Archaeologists from National Trust for Scotland have been working at two of their sites, Mar Lodge on Deeside and Torridon in Wester Ross, to trace the sites that were central to covert whisky production.
Old accounts of excisemen have been used to trace the well-hidden centres, which produced whisky for smuggling, selling and sometimes to stock local shebeens.
Around 30 sites have been found across the properties so far, with archaeologists venturing deep into the countryside to find the locations where whisky was made. Hundreds more are expected to lie undocumented.
Derek Alexander, head archaeologist at National Trust for Scotland, said he had been surprised by the “scale” of some of the operations with hints that whole communities were deployed in making whisky from the “black pot”.
He said: “When you read some of the stories, it becomes clear that there is community involvement in these operations. When you think of smugglers, you tend to think of men and maybe it was but it appears that, in some cases, whole communities were involved.”
It is believed some stills were held communually not only to spread the cost of production but also the risk as excisemen intensified their operations.
As the excisemen became aware that stills were usually placed near burns and running water, producers would adapt their water supply to put them off the trail.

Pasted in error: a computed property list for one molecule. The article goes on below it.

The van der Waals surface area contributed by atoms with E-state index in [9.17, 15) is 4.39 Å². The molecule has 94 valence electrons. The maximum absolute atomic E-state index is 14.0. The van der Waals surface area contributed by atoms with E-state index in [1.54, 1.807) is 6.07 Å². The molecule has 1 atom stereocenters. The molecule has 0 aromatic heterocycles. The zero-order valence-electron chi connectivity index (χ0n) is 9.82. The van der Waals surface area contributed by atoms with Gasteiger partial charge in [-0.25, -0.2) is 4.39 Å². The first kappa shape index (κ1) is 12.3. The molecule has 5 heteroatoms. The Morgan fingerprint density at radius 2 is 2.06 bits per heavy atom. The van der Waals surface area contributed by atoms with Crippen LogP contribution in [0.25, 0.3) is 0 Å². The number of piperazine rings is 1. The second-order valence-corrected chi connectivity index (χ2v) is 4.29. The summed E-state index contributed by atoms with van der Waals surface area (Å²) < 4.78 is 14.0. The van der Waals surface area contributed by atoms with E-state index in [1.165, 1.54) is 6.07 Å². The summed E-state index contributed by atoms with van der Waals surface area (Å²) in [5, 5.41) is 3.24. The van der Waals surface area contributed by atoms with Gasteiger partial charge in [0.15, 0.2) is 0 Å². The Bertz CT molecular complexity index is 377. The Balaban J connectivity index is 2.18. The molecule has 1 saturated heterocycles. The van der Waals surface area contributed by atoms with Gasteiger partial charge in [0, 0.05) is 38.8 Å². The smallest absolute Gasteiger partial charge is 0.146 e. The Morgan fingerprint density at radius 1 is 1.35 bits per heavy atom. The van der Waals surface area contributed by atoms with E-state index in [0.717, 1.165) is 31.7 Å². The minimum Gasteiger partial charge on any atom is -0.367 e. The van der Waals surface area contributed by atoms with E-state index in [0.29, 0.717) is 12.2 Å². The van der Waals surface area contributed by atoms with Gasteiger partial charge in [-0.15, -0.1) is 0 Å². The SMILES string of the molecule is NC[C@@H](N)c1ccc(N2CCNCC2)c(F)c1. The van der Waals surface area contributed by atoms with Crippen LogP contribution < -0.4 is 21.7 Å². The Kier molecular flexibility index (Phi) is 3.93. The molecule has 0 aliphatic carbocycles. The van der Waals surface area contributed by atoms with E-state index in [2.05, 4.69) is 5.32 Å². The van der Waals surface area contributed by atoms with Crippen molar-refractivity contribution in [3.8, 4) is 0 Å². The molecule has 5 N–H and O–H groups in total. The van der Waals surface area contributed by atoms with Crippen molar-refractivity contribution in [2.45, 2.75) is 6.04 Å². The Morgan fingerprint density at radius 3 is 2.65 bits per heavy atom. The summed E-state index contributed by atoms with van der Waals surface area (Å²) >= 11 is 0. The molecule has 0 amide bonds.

A trumpet would sometimes be sounded to alert residents the taxman was approaching with the lucrative still and the worm – the coil where steam condensed to alcohol – quickly removed.
A report in The Scotsman in April 1884, which was included in book by Torridon resident Murdoch MacDonald, The Battle of the Black Pot, helped the NTS team team find the former site of an illicit distillery in a cliff edge near the deserted township of Laggiedubh near Applecross.
According to the account, the exciseman found the distillery in “full swing” with three smugglers on the premises. The official was threatened with tongs and fled.
Within 30 minutes, the still’s head and the worm were removed by the smugglers. All other equipment, including 150 gallons of wash and some still-warm herring and potatoes, were left behind with the excisemen burning down the distillery on the spot.
The site has now been mappped and excavated with soil removed for further analysis. Shards of broken glass, possibly from whisky bottles, were recovered.
The work is being undertaken as part of the Pioneering Sprit project, which is supported by Glenlivet, which will place the landscape into the history and culture of illicit distilling.
Mr Alexander added: “Landscape is absolutely key to the illicit distilling process – it provides barley and water as ingredients, and peat and timber for fuel, stone and turf to construct bothies, but also the more broken-up and rugged the landscape the less easy it is to find where the bothies have been built and where equipment might be stored or hidden."